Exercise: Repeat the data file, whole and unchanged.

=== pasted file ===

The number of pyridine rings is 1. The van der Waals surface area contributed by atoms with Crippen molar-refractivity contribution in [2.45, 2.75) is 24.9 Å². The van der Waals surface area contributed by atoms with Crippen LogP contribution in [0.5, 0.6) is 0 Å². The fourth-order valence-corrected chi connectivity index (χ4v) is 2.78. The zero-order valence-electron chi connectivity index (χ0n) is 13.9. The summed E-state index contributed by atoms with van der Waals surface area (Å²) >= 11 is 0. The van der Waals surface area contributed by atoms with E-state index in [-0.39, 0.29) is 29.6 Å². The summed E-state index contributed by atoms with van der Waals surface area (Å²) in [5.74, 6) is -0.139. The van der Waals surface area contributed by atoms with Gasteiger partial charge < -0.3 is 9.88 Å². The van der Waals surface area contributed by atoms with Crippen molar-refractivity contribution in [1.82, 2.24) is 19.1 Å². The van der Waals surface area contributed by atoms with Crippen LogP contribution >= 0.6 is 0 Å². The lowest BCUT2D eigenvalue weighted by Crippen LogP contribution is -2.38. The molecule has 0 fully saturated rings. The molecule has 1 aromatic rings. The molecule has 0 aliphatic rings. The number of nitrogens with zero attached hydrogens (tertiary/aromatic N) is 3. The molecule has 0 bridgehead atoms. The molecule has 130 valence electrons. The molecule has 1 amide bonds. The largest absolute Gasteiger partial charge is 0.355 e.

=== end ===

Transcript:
The number of pyridine rings is 1. The van der Waals surface area contributed by atoms with Crippen molar-refractivity contribution in [2.45, 2.75) is 24.9 Å². The van der Waals surface area contributed by atoms with Crippen LogP contribution in [0.5, 0.6) is 0 Å². The fourth-order valence-corrected chi connectivity index (χ4v) is 2.78. The zero-order valence-electron chi connectivity index (χ0n) is 13.9. The summed E-state index contributed by atoms with van der Waals surface area (Å²) >= 11 is 0. The van der Waals surface area contributed by atoms with E-state index in [-0.39, 0.29) is 29.6 Å². The summed E-state index contributed by atoms with van der Waals surface area (Å²) in [5.74, 6) is -0.139. The van der Waals surface area contributed by atoms with Gasteiger partial charge < -0.3 is 9.88 Å². The van der Waals surface area contributed by atoms with Crippen molar-refractivity contribution in [1.82, 2.24) is 19.1 Å². The van der Waals surface area contributed by atoms with Crippen LogP contribution >= 0.6 is 0 Å². The lowest BCUT2D eigenvalue weighted by Crippen LogP contribution is -2.38. The molecule has 0 fully saturated rings. The molecule has 1 aromatic rings. The molecule has 0 aliphatic rings. The number of nitrogens with zero attached hydrogens (tertiary/aromatic N) is 3. The molecule has 0 bridgehead atoms. The molecule has 130 valence electrons. The molecule has 1 amide bonds. The largest absolute Gasteiger partial charge is 0.355 e.